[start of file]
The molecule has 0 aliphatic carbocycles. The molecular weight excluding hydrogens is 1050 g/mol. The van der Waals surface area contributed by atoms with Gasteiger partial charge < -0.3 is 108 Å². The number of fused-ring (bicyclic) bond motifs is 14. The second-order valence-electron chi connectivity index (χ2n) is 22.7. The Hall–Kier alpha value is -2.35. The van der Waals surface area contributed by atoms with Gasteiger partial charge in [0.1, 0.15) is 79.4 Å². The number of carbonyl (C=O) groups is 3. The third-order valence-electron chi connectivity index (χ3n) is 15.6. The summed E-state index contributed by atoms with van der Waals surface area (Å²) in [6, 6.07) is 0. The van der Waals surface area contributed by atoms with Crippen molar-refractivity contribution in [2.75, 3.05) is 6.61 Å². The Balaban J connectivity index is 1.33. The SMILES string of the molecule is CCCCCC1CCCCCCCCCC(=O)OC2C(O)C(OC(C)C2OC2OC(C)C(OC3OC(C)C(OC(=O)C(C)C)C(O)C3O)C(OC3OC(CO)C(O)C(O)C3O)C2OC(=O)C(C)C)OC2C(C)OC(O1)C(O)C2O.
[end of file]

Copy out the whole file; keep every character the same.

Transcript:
The molecule has 0 aliphatic carbocycles. The molecular weight excluding hydrogens is 1050 g/mol. The van der Waals surface area contributed by atoms with Gasteiger partial charge < -0.3 is 108 Å². The number of fused-ring (bicyclic) bond motifs is 14. The second-order valence-electron chi connectivity index (χ2n) is 22.7. The Hall–Kier alpha value is -2.35. The van der Waals surface area contributed by atoms with Gasteiger partial charge in [0.1, 0.15) is 79.4 Å². The number of carbonyl (C=O) groups is 3. The third-order valence-electron chi connectivity index (χ3n) is 15.6. The summed E-state index contributed by atoms with van der Waals surface area (Å²) in [6, 6.07) is 0. The van der Waals surface area contributed by atoms with Crippen molar-refractivity contribution in [2.75, 3.05) is 6.61 Å². The Balaban J connectivity index is 1.33. The SMILES string of the molecule is CCCCCC1CCCCCCCCCC(=O)OC2C(O)C(OC(C)C2OC2OC(C)C(OC3OC(C)C(OC(=O)C(C)C)C(O)C3O)C(OC3OC(CO)C(O)C(O)C3O)C2OC(=O)C(C)C)OC2C(C)OC(O1)C(O)C2O.